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Charles Dickens: Barnaby Rudge
'A strange story!' said the man who had been the cause of the narration.--'Stranger still if it comes about as you predict. Is that all?'
A question so unexpected, nettled Solomon Daisy not a little. By dint of relating the story very often, and ornamenting it (according to village report) with a few flourishes suggested by the various hearers from time to time, he had come by degrees to tell it with great effect; and 'Is that all?' after the climax, was not what he was accustomed to.
'Is that all?' he repeated, 'yes, that's all, sir. And enough too, I think.'
'I think so too. My horse, young man! He is but a hack hired from a roadside posting house, but he must carry me to London to-night.'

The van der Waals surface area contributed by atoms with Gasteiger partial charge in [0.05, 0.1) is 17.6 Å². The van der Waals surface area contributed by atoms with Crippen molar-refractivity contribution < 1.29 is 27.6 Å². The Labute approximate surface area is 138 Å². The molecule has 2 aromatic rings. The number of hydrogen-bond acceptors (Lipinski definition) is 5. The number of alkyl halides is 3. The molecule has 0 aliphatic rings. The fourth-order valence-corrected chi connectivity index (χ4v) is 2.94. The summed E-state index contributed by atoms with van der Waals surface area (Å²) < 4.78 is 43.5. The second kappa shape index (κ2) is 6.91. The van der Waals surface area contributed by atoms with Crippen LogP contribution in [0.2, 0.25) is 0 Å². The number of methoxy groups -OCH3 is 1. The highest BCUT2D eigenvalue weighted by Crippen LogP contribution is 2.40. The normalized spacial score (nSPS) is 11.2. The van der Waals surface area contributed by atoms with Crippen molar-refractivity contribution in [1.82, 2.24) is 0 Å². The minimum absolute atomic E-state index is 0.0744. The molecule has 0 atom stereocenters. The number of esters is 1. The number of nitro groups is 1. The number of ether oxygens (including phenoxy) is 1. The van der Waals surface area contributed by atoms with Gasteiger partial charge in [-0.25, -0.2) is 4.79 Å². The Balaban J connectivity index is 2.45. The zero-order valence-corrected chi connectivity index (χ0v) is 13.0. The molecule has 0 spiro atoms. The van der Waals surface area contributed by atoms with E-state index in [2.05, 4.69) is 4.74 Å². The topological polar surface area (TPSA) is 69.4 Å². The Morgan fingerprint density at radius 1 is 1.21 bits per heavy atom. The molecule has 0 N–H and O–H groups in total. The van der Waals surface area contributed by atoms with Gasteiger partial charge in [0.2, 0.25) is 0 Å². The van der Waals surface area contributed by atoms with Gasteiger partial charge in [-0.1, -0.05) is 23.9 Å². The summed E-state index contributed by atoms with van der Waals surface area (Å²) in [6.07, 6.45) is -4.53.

'To-night!' said Joe.
'To-night,' returned the other. 'What do you stare at? This tavern would seem to be a house of call for all the gaping idlers of the neighbourhood!'
At this remark, which evidently had reference to the scrutiny he had undergone, as mentioned in the foregoing chapter, the eyes of John Willet and his friends were diverted with marvellous rapidity to the copper boiler again. Not so with Joe, who, being a mettlesome fellow, returned the stranger's angry glance with a steady look, and rejoined:
'It is not a very bold thing to wonder at your going on to-night. Surely you have been asked such a harmless question in an inn before, and in better weather than this. I thought you mightn't know the way, as you seem strange to this part.'
'The way--' repeated the other, irritably.
'Yes. DO you know it?'
'I'll--humph!--I'll find it,' replied the nian, waving his hand and turning on his heel. 'Landlord, take the reckoning here.'
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